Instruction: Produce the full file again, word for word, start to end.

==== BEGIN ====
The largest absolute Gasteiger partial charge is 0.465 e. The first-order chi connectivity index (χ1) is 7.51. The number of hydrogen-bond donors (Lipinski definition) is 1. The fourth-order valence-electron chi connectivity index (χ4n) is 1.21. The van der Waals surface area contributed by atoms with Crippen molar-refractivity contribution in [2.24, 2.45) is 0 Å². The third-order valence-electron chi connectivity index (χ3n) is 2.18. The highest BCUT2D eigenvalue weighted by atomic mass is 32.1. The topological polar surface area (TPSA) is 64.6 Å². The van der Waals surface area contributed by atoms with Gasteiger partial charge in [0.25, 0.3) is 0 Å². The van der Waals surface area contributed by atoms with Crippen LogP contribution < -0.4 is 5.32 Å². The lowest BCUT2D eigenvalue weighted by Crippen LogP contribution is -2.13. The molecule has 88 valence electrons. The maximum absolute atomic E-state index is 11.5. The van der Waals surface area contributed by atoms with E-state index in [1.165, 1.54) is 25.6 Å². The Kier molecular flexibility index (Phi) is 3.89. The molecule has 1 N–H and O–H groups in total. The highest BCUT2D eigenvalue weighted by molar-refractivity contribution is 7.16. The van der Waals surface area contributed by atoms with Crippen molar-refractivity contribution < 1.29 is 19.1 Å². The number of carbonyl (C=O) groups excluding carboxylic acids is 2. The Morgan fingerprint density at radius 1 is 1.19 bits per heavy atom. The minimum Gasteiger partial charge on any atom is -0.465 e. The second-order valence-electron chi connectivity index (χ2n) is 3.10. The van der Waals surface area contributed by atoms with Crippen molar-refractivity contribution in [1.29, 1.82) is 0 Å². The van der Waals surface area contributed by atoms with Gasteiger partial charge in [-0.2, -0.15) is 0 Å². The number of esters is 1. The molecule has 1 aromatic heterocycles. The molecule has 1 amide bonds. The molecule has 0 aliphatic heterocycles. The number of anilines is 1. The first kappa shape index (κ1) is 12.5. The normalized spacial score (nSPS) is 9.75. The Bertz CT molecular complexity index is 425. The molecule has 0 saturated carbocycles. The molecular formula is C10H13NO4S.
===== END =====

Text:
The largest absolute Gasteiger partial charge is 0.465 e. The first-order chi connectivity index (χ1) is 7.51. The number of hydrogen-bond donors (Lipinski definition) is 1. The fourth-order valence-electron chi connectivity index (χ4n) is 1.21. The van der Waals surface area contributed by atoms with Crippen molar-refractivity contribution in [2.24, 2.45) is 0 Å². The third-order valence-electron chi connectivity index (χ3n) is 2.18. The highest BCUT2D eigenvalue weighted by atomic mass is 32.1. The topological polar surface area (TPSA) is 64.6 Å². The van der Waals surface area contributed by atoms with Gasteiger partial charge in [0.25, 0.3) is 0 Å². The van der Waals surface area contributed by atoms with Crippen LogP contribution < -0.4 is 5.32 Å². The lowest BCUT2D eigenvalue weighted by Crippen LogP contribution is -2.13. The molecule has 88 valence electrons. The maximum absolute atomic E-state index is 11.5. The van der Waals surface area contributed by atoms with E-state index in [1.165, 1.54) is 25.6 Å². The Kier molecular flexibility index (Phi) is 3.89. The molecule has 1 N–H and O–H groups in total. The highest BCUT2D eigenvalue weighted by molar-refractivity contribution is 7.16. The van der Waals surface area contributed by atoms with Crippen molar-refractivity contribution < 1.29 is 19.1 Å². The number of carbonyl (C=O) groups excluding carboxylic acids is 2. The Morgan fingerprint density at radius 1 is 1.19 bits per heavy atom. The minimum Gasteiger partial charge on any atom is -0.465 e. The second-order valence-electron chi connectivity index (χ2n) is 3.10. The van der Waals surface area contributed by atoms with Crippen molar-refractivity contribution in [1.29, 1.82) is 0 Å². The van der Waals surface area contributed by atoms with Gasteiger partial charge in [-0.2, -0.15) is 0 Å². The number of esters is 1. The molecule has 1 aromatic heterocycles. The molecule has 1 amide bonds. The molecule has 0 aliphatic heterocycles. The number of anilines is 1. The first kappa shape index (κ1) is 12.5. The normalized spacial score (nSPS) is 9.75. The Bertz CT molecular complexity index is 425. The molecule has 0 saturated carbocycles. The molecular formula is C10H13NO4S.